town it’s natural to change at about 2000 rpm, effortlessly keeping up with the
traffic without ever feeling that the car is trying. And of course, when you
really do put your foot down, the Volvo-claimed 7.2 second 0-100 is within
reach. Those characteristics alone would be enough for us to award very high
marks to the driveline, but bolt it to a sweet, light six-speed and you have a
match made in heaven. This is a gearbox that can be changed literally with one
finger and the absolute lack of driveline snatch is a revelation. Reversing up a
steep driveway with the engine dead cold is incredibly easy – unusual in a high
performance manual gearbox car.
The engine also has the ability to turn-in very
good fuel economy figures. In previous drives we’ve seen open-road touring
economy in the mid-Sevens (in litres/100 km) and even with a fair swag of urban
driving and the extra weight/drag of the all-wheel drive system, economy on test
was still good at 10.1 litres/100 km. Volvo’s figure is 9.7 litres/100 km.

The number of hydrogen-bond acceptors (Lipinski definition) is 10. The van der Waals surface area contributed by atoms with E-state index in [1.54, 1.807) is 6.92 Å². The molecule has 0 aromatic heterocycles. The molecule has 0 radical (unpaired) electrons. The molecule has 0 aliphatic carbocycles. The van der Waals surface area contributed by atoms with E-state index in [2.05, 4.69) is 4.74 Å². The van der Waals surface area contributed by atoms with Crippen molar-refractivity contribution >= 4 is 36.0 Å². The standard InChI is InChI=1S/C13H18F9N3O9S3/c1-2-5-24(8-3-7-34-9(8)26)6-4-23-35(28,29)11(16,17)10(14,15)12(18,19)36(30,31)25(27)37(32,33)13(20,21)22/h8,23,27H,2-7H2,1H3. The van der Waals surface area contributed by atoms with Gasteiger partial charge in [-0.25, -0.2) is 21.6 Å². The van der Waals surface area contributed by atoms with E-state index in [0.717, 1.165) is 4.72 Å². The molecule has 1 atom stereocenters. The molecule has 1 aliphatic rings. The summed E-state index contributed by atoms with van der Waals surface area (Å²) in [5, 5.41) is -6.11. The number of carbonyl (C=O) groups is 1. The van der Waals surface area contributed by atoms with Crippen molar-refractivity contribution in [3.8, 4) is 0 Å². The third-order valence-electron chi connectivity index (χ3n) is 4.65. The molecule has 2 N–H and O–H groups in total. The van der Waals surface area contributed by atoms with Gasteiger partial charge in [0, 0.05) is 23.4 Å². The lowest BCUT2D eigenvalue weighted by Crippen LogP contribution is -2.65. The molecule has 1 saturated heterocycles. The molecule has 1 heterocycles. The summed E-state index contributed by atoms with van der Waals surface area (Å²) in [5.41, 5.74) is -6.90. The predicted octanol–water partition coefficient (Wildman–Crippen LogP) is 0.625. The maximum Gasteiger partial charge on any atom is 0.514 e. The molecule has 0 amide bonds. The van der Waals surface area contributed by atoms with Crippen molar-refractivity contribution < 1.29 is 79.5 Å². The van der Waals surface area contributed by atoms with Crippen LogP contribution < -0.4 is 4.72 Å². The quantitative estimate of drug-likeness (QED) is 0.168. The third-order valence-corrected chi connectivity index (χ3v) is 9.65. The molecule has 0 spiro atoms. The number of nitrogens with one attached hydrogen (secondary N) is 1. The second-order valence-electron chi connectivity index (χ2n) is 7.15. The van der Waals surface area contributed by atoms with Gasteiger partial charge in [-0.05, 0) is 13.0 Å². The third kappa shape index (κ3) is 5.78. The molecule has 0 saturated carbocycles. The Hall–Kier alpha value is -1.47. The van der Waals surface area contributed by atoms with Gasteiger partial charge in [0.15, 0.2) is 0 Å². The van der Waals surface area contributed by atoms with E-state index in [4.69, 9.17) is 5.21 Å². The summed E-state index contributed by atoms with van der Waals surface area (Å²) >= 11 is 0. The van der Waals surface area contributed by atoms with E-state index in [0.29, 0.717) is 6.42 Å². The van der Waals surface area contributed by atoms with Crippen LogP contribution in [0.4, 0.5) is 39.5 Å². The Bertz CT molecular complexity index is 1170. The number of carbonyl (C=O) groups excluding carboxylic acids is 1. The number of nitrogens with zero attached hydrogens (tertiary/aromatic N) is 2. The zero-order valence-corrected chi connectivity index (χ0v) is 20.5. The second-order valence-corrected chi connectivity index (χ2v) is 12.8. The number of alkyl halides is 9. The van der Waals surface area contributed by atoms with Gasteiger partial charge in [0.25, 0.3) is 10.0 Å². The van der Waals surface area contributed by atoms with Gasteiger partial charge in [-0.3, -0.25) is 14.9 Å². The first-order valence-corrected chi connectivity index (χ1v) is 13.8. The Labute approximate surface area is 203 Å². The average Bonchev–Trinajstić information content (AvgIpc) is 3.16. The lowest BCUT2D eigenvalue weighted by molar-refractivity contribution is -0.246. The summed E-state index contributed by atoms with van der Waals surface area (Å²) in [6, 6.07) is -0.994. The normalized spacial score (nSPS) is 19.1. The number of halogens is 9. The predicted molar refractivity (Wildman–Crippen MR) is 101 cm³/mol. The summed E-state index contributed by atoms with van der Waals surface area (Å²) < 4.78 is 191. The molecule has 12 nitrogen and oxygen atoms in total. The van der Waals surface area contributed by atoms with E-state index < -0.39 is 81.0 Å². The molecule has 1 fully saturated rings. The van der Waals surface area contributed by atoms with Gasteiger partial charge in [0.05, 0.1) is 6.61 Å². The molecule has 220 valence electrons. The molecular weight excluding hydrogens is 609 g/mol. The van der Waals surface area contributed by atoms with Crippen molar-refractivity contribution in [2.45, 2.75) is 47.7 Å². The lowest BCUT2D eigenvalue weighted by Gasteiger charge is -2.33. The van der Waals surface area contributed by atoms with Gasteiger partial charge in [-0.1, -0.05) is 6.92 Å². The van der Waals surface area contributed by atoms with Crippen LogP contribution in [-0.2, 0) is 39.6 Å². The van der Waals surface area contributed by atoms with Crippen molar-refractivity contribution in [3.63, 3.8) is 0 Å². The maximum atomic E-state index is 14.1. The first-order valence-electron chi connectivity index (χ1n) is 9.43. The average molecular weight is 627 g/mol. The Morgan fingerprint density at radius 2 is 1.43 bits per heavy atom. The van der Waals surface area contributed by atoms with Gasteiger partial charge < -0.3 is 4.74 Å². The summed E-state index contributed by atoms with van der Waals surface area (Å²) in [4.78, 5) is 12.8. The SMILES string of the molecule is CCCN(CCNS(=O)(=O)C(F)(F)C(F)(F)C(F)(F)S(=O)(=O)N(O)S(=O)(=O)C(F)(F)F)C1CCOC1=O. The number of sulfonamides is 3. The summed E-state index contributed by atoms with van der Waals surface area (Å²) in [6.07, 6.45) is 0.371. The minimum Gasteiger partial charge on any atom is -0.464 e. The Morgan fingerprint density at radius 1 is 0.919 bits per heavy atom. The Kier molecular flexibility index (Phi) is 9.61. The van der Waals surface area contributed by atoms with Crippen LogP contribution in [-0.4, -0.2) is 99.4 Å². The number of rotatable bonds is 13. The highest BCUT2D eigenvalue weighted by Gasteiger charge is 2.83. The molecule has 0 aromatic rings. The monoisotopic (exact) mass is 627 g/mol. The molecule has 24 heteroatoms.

The all-wheel drive system is electronically
controlled and stability control (DSTC in Volvo speak) is standard. In dry
conditions the car is generally neutral, pushing into understeer at the limit
but still being amenable to a throttle-lift to flow that into oversteer. Yep,
even with the stability system left switched on. But it’s at its best in quick
switch-backs, where the chassis feels absolutely planted. Body roll is well
controlled and you could be forgiven for thinking that in wet conditions the car
would be a little skatey – but that’s far from the truth. The grip on a wet road
is startling – corners that would see a rear-wheel drive car spin are not